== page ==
Project is being developed by the Centralised Utilities Company
- Project will have a power capacity of 300-400MW and desalination capacity of 8-8.5 MIGD
- Client has invited consultants to submit bids for engineering and project management role
- Client is planning to tender engineering, procurement and construction (EPC) contract in the future
Omans Centralised Utilities Company (CUC) has invited consultants to submit bids for the engineering and project management contract for a combined power and water desalination plant at the Duqm Special Economic Zone (SEZ) on the eastern coast of the sultanate.
The planned power plant will have a power capacity of 300-400MW and a c (RO) component of 8-8.5 million imperial gallons a day (MIGD). The power and desalination facility will provide electricity and water for the Oman Oil Company (OOC) and its affiliated companies.
Through the tender, the client, CUC, is seeking a consultant to act as the owners engineer for technical consultancy services up until the plant begins commercial operation.
The client is planning to appoint an engineering, procurement and construction (EPC) contractor through an open tender process to build the plant on a lump-sum turnkey (LST) basis. The client is targeting full commercial operation of the plant by the fourth quarter of 2018.
While the primary fuel has not yet been specified, companies will be requested to submit proposals for a plant that can run on an alternative backup fuel.
In its latest seven-year report, Oman Power and Water Procurement Company (OPWP) stated that it had been considering developing an independent power project (IPP) in Duqm but had dropped plans for the near future due to the Gas Ministry having notified the utility that there was not sufficient gas supply for the project.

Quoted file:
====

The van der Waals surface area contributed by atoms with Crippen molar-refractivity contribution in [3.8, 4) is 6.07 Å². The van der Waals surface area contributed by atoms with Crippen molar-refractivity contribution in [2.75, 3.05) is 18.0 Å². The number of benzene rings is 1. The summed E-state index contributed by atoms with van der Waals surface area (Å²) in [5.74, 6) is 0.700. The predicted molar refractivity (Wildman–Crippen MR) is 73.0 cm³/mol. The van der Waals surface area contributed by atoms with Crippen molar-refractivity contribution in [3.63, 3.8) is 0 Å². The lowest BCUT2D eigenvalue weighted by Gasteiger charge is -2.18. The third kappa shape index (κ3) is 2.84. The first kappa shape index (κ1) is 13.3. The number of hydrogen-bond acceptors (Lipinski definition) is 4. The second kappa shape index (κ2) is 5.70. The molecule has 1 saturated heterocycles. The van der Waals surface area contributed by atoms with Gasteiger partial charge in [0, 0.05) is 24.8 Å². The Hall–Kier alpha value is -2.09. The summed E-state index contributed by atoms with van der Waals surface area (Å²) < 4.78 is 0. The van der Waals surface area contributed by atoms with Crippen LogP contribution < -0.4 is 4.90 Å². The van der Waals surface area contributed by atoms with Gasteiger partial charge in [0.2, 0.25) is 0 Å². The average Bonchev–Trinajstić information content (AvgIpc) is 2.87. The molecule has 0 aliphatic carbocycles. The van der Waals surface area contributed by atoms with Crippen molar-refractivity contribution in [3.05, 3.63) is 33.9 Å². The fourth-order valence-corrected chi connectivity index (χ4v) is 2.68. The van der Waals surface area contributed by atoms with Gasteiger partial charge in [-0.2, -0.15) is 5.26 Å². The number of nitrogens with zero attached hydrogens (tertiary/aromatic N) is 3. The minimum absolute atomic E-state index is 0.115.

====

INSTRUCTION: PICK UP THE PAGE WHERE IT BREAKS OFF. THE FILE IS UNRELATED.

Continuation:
MEED reported in January that Oman was reconsidering using coal for power generation for the second time, having dropped previous plans to use the fuel due to environmental concerns.
According to utility sources in the sultanate, OOC was carrying out initial inhouse feasibility studies about the possibility of using coal for a major power plant at the town of Duqm as part of efforts to diversify the countrys power generation resources.
OPWP expects peak electricity demand in the Duqm area to grow at 19 per cent a year, driven by the residential and commercial developments associated with Duqm SEZ. This would bring demand from 19MW in 2014 to 65MW in 2021, excluding Duqm SEZ.
Currently demand is met by a 67MW diesel-fired power plant owned and operated by the Rural Areas Electricity Company.